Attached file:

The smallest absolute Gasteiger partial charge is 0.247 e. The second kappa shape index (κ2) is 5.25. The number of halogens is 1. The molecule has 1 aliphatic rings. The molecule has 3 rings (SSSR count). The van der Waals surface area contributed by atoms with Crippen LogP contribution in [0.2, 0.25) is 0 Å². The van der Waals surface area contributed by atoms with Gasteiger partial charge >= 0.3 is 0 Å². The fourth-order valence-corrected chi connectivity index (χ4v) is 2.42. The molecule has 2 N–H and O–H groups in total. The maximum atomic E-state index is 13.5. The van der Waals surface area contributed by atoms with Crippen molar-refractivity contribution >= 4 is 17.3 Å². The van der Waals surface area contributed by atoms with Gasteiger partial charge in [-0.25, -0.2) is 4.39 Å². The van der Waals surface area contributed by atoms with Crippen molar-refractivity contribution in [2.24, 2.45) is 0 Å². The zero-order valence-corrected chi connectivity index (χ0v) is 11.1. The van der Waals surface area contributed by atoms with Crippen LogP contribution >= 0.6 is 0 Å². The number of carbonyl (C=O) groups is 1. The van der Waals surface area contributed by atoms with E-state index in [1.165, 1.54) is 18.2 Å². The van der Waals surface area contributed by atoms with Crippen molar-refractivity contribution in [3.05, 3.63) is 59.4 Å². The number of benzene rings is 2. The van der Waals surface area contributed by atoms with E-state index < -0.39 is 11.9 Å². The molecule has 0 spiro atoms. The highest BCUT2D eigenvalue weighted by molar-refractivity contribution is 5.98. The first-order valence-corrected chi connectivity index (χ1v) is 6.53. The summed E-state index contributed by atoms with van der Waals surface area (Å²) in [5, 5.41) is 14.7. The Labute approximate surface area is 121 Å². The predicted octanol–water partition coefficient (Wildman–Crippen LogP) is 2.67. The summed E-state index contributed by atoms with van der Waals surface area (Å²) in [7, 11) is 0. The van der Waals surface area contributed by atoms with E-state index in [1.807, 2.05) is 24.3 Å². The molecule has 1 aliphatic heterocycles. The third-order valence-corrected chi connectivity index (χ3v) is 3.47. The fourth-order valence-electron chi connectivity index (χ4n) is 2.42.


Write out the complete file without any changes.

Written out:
The smallest absolute Gasteiger partial charge is 0.247 e. The second kappa shape index (κ2) is 5.25. The number of halogens is 1. The molecule has 1 aliphatic rings. The molecule has 3 rings (SSSR count). The van der Waals surface area contributed by atoms with Crippen LogP contribution in [0.2, 0.25) is 0 Å². The van der Waals surface area contributed by atoms with Gasteiger partial charge >= 0.3 is 0 Å². The fourth-order valence-corrected chi connectivity index (χ4v) is 2.42. The molecule has 2 N–H and O–H groups in total. The maximum atomic E-state index is 13.5. The van der Waals surface area contributed by atoms with Crippen molar-refractivity contribution >= 4 is 17.3 Å². The van der Waals surface area contributed by atoms with Gasteiger partial charge in [-0.25, -0.2) is 4.39 Å². The van der Waals surface area contributed by atoms with Crippen molar-refractivity contribution in [2.24, 2.45) is 0 Å². The zero-order valence-corrected chi connectivity index (χ0v) is 11.1. The van der Waals surface area contributed by atoms with Crippen LogP contribution >= 0.6 is 0 Å². The number of carbonyl (C=O) groups is 1. The van der Waals surface area contributed by atoms with E-state index in [1.165, 1.54) is 18.2 Å². The van der Waals surface area contributed by atoms with Crippen molar-refractivity contribution in [3.05, 3.63) is 59.4 Å². The number of benzene rings is 2. The van der Waals surface area contributed by atoms with E-state index < -0.39 is 11.9 Å². The molecule has 0 spiro atoms. The highest BCUT2D eigenvalue weighted by molar-refractivity contribution is 5.98. The first-order valence-corrected chi connectivity index (χ1v) is 6.53. The summed E-state index contributed by atoms with van der Waals surface area (Å²) in [5, 5.41) is 14.7. The Labute approximate surface area is 121 Å². The predicted octanol–water partition coefficient (Wildman–Crippen LogP) is 2.67. The summed E-state index contributed by atoms with van der Waals surface area (Å²) in [7, 11) is 0. The van der Waals surface area contributed by atoms with E-state index in [1.807, 2.05) is 24.3 Å². The molecule has 1 aliphatic heterocycles. The third-order valence-corrected chi connectivity index (χ3v) is 3.47. The fourth-order valence-electron chi connectivity index (χ4n) is 2.42.